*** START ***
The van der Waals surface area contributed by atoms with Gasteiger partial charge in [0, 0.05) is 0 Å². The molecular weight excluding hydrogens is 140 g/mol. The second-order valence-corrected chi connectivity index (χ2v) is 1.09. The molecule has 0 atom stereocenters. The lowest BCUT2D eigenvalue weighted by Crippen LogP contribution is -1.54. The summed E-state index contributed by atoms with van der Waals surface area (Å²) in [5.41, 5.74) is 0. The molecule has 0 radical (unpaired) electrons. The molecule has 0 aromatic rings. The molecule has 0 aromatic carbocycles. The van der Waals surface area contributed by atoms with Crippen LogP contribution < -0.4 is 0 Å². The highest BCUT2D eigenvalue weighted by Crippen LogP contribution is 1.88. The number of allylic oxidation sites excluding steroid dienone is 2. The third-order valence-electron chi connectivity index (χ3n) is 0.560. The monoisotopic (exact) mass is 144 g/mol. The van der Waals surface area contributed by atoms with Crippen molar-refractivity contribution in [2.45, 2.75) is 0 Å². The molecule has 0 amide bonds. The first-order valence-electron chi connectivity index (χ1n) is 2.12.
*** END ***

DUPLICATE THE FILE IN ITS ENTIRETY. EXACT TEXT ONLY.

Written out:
The van der Waals surface area contributed by atoms with Gasteiger partial charge in [0, 0.05) is 0 Å². The molecular weight excluding hydrogens is 140 g/mol. The second-order valence-corrected chi connectivity index (χ2v) is 1.09. The molecule has 0 atom stereocenters. The lowest BCUT2D eigenvalue weighted by Crippen LogP contribution is -1.54. The summed E-state index contributed by atoms with van der Waals surface area (Å²) in [5.41, 5.74) is 0. The molecule has 0 radical (unpaired) electrons. The molecule has 0 aromatic rings. The molecule has 0 aromatic carbocycles. The van der Waals surface area contributed by atoms with Crippen LogP contribution < -0.4 is 0 Å². The highest BCUT2D eigenvalue weighted by Crippen LogP contribution is 1.88. The number of allylic oxidation sites excluding steroid dienone is 2. The third-order valence-electron chi connectivity index (χ3n) is 0.560. The monoisotopic (exact) mass is 144 g/mol. The van der Waals surface area contributed by atoms with Crippen molar-refractivity contribution in [2.45, 2.75) is 0 Å². The molecule has 0 amide bonds. The first-order valence-electron chi connectivity index (χ1n) is 2.12.